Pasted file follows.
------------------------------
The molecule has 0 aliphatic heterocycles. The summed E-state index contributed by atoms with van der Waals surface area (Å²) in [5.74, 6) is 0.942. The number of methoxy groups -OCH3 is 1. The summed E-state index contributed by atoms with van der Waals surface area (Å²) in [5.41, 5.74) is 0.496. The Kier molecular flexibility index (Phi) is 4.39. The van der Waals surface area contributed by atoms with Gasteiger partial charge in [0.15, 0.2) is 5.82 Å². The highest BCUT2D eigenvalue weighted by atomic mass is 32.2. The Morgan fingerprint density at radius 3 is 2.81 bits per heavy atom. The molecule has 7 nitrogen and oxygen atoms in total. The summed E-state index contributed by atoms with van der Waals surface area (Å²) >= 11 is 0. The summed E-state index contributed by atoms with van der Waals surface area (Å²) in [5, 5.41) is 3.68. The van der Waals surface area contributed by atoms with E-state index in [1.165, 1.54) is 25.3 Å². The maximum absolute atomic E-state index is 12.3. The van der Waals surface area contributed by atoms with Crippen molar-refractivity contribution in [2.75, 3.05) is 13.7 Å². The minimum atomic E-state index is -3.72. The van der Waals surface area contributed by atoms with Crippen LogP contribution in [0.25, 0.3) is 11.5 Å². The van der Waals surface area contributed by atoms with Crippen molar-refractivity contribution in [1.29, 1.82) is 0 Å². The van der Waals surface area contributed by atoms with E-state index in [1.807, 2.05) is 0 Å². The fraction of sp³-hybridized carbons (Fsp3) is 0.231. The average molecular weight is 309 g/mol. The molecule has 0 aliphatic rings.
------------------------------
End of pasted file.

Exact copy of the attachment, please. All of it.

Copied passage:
The molecule has 0 aliphatic heterocycles. The summed E-state index contributed by atoms with van der Waals surface area (Å²) in [5.74, 6) is 0.942. The number of methoxy groups -OCH3 is 1. The summed E-state index contributed by atoms with van der Waals surface area (Å²) in [5.41, 5.74) is 0.496. The Kier molecular flexibility index (Phi) is 4.39. The van der Waals surface area contributed by atoms with Gasteiger partial charge in [0.15, 0.2) is 5.82 Å². The highest BCUT2D eigenvalue weighted by atomic mass is 32.2. The Morgan fingerprint density at radius 3 is 2.81 bits per heavy atom. The molecule has 7 nitrogen and oxygen atoms in total. The summed E-state index contributed by atoms with van der Waals surface area (Å²) >= 11 is 0. The summed E-state index contributed by atoms with van der Waals surface area (Å²) in [5, 5.41) is 3.68. The van der Waals surface area contributed by atoms with E-state index in [1.165, 1.54) is 25.3 Å². The maximum absolute atomic E-state index is 12.3. The van der Waals surface area contributed by atoms with Crippen molar-refractivity contribution in [2.75, 3.05) is 13.7 Å². The minimum atomic E-state index is -3.72. The van der Waals surface area contributed by atoms with Crippen LogP contribution in [0.25, 0.3) is 11.5 Å². The van der Waals surface area contributed by atoms with Crippen molar-refractivity contribution in [1.29, 1.82) is 0 Å². The van der Waals surface area contributed by atoms with E-state index in [1.807, 2.05) is 0 Å². The fraction of sp³-hybridized carbons (Fsp3) is 0.231. The average molecular weight is 309 g/mol. The molecule has 0 aliphatic rings.